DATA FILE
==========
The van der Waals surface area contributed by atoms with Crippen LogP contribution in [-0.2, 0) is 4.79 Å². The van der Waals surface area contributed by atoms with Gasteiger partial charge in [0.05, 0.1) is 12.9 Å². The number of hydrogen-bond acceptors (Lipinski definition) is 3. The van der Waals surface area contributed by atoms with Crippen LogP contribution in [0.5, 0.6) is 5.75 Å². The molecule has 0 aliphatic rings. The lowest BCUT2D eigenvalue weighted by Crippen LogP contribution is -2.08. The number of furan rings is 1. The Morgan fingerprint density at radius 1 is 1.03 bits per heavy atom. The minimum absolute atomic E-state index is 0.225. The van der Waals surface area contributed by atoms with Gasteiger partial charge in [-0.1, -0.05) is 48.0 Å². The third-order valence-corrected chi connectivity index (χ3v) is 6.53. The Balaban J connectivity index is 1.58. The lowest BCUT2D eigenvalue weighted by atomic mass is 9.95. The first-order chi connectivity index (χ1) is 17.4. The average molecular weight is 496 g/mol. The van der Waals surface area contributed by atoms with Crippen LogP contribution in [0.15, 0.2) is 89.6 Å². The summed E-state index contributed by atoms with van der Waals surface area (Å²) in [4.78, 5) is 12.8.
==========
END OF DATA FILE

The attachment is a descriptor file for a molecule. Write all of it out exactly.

The van der Waals surface area contributed by atoms with Crippen LogP contribution in [-0.2, 0) is 4.79 Å². The van der Waals surface area contributed by atoms with Gasteiger partial charge in [0.05, 0.1) is 12.9 Å². The number of hydrogen-bond acceptors (Lipinski definition) is 3. The van der Waals surface area contributed by atoms with Crippen LogP contribution in [0.5, 0.6) is 5.75 Å². The molecule has 0 aliphatic rings. The lowest BCUT2D eigenvalue weighted by Crippen LogP contribution is -2.08. The number of furan rings is 1. The Morgan fingerprint density at radius 1 is 1.03 bits per heavy atom. The minimum absolute atomic E-state index is 0.225. The van der Waals surface area contributed by atoms with Gasteiger partial charge in [-0.1, -0.05) is 48.0 Å². The third-order valence-corrected chi connectivity index (χ3v) is 6.53. The Balaban J connectivity index is 1.58. The lowest BCUT2D eigenvalue weighted by atomic mass is 9.95. The first-order chi connectivity index (χ1) is 17.4. The average molecular weight is 496 g/mol. The van der Waals surface area contributed by atoms with Crippen LogP contribution in [0.15, 0.2) is 89.6 Å². The summed E-state index contributed by atoms with van der Waals surface area (Å²) in [4.78, 5) is 12.8.